In the astronomical literature, the capitalized word 'Galaxy' is used to refer to our (Milky Way) galaxy, to distinguish it from the billions of other galaxies.
The term Milky Way first appeared in the English language in a poem by Chaucer. When William Herschel constructed his catalog of deep sky objects, he used the name spiral nebula for certain objects such as M31. These would later be recognized as immense conglomerations of stars, when the true distance to these objects began to be appreciated, and they would be termed island universes. However, the word universe was understood to mean the entirety of existence, so this expression fell into disuse and the objects instead became known as galaxies.

Observation history

The realization that we live in a galaxy, and that there were, in fact, many other galaxies, parallel discoveries that were made about the Milky Way and other nebulae in the night sky.

The Milky Way

The Greek philosopher Democritus (450–370 B.C.) proposed that the bright band on the night sky known as the Milky Way might consist of distant stars. The Persian astronomer Abū Rayhān al-Bīrūnī (973-1048 A.D.) likewise proposed the Milky Way galaxy to be a collection of countless nebulous stars. Actual proof of this came in 1610 when Galileo Galilei used a telescope to study the Milky Way and discovered that it is composed of a huge number of faint stars. In a treatise in 1755, Immanuel Kant, drawing on earlier work by Thomas Wright, speculated (correctly) that the Galaxy might be a rotating body of a huge number of stars held together by gravitational forces, akin to the solar system but on a much larger scale. The resulting disk of stars can be seen as a band on the sky from our perspective inside the disk. Kant also conjectured that some of the nebulae visible in the night sky might be separate galaxies.
The first attempt to describe the shape of the Milky Way and the position of the Sun in it was carried out by William Herschel in 1785 by carefully counting the number of stars in different regions of the sky. He produced a diagram of the shape of the galaxy with the solar system close to the center. Using a refined approach, Kapteyn in 1920 arrived at the picture of a small (diameter about 15 kiloparsecs) ellipsoid galaxy with the Sun close to the center. A different method by Harlow Shapley based on the cataloguing of globular clusters led to a radically different picture: a flat disk with diameter approximately 70 kiloparsecs and the Sun far from the center.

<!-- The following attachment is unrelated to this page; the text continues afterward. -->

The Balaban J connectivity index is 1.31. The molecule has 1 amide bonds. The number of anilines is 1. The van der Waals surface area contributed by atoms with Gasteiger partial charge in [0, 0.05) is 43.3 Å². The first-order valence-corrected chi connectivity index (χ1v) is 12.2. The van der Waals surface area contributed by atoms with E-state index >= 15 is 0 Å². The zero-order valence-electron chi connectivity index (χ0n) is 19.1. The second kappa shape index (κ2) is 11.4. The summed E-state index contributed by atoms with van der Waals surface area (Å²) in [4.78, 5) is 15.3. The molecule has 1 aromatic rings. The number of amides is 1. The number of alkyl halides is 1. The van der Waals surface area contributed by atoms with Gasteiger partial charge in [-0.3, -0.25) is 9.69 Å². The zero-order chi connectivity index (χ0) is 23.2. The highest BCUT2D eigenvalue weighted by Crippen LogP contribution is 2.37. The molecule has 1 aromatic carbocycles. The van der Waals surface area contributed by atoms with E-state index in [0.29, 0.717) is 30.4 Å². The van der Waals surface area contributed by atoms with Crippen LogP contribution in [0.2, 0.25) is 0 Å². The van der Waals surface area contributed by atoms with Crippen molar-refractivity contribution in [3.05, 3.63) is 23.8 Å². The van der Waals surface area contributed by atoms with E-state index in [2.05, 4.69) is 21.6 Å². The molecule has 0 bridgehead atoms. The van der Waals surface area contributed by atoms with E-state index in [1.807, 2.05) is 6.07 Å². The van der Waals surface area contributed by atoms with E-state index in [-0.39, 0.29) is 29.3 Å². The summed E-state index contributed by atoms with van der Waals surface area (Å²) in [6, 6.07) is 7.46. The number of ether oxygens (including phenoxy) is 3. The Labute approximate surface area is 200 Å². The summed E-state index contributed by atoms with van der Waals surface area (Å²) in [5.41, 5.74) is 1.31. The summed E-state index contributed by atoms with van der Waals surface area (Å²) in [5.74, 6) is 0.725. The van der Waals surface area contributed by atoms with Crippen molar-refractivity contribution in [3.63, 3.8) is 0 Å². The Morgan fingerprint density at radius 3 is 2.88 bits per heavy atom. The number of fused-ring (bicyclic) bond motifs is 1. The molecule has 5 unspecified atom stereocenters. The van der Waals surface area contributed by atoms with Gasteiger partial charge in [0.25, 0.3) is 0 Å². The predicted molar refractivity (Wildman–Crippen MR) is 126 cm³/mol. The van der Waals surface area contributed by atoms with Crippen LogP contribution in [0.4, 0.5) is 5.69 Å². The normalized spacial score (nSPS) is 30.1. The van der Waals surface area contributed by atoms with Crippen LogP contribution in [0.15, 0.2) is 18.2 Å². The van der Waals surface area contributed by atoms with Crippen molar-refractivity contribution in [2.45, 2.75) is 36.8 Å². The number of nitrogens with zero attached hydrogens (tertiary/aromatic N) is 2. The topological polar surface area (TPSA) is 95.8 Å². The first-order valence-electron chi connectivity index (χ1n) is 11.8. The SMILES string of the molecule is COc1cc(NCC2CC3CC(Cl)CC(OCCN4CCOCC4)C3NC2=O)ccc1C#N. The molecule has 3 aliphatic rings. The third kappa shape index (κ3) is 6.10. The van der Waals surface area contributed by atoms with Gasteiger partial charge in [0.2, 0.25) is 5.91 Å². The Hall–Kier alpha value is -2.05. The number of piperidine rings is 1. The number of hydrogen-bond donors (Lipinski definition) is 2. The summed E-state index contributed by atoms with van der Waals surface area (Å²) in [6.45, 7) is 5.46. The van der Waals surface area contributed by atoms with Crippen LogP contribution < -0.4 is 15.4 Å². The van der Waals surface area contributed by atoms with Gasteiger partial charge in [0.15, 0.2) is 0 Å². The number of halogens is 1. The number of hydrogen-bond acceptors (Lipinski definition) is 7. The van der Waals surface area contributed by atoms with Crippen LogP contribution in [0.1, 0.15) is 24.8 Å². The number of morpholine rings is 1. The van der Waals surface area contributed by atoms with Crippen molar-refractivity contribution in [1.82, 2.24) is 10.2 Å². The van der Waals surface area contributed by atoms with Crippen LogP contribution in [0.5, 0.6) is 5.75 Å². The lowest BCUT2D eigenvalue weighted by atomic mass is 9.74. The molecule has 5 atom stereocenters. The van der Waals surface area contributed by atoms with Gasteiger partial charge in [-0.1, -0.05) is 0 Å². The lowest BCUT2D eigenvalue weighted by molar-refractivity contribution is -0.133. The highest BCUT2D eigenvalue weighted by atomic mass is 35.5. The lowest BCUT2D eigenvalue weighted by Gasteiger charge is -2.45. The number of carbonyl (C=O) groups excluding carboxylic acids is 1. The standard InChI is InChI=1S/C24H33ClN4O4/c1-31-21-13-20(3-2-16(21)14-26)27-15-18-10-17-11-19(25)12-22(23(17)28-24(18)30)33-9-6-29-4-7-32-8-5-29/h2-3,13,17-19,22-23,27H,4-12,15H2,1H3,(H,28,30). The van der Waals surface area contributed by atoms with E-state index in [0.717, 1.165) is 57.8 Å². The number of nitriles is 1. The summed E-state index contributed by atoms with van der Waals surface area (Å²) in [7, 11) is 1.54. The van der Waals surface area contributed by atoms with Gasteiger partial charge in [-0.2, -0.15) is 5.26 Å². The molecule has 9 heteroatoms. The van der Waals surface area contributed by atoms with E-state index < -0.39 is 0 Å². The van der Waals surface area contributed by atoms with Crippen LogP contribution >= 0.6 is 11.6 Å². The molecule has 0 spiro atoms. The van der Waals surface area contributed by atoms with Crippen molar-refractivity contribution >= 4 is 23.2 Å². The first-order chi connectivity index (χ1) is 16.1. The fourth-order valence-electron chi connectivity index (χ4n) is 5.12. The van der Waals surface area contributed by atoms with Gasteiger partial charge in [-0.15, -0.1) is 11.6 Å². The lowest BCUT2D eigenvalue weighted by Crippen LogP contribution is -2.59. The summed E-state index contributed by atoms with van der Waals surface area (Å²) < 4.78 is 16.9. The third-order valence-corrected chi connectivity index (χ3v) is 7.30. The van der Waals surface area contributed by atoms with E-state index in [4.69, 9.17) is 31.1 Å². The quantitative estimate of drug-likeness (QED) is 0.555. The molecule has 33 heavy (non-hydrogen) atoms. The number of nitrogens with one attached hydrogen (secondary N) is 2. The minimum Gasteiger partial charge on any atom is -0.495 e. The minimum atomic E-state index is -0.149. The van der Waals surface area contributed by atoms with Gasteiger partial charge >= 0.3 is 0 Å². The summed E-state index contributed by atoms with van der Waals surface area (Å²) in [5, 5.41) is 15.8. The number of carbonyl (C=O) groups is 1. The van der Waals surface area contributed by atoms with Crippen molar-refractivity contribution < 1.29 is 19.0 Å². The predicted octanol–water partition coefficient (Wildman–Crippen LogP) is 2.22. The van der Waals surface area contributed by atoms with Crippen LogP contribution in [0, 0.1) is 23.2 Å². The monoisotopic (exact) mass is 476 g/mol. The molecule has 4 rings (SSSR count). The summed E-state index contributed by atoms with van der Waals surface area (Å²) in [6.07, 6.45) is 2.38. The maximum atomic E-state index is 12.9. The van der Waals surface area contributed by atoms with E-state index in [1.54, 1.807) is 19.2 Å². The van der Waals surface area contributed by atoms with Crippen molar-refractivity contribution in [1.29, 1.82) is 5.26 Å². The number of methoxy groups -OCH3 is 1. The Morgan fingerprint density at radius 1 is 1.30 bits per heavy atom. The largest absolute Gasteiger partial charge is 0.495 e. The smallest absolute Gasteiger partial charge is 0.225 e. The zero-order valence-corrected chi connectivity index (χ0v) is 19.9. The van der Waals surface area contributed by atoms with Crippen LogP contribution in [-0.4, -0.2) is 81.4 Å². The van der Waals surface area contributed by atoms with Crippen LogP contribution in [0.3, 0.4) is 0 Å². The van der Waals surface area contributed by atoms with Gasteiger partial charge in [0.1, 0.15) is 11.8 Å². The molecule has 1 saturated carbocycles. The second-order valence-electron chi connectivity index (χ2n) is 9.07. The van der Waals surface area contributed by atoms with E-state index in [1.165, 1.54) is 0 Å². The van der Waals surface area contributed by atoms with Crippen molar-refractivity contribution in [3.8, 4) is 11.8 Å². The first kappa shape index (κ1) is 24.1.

Other nebulae

Toward the end of the 18th century, Charles Messier compiled a catalog containing the 109 brightest nebulae (celestial objects with a nebulous appearance), later followed by a larger catalog of 5,000 nebulae assembled by William Herschel.
In 1917, Heber Curtis had observed the nova S Andromedae within the "Great Andromeda Nebula" (Messier object M31). Searching the photographic record, he found 11 more novae. Curtis noticed that these novae were, on average, 10 magnitudes fainter than those that occurred within our galaxy. As a result he was able to come up with a distance estimate of 150,000 parsecs. He became a proponent of the so-called "island universes" hypothesis, which holds that spiral nebulae are actually independent galaxies. In 1920 the so-called Great Debate took place between Harlow Shapley and Heber Curtis, concerning the nature of the Milky Way, spiral nebulae, and the dimensions of the universe. To support his claim that the Great Andromeda Nebula was an external galaxy, Curtis noted the appearance of dark lanes resembling the dust clouds in the Milky Way, as well as the significant Doppler shift.
The matter was conclusively settled by Edwin Hubble in the early 1920s using a new telescope. He was able to resolve the outer parts of some spiral nebulae as collections of individual stars and identified some Cepheid variables, thus allowing him to estimate the distance to the nebulae: they were far too distant to be part of the Milky Way. In 1936 Hubble produced a classification system for galaxies that is used to this day, the Hubble sequence.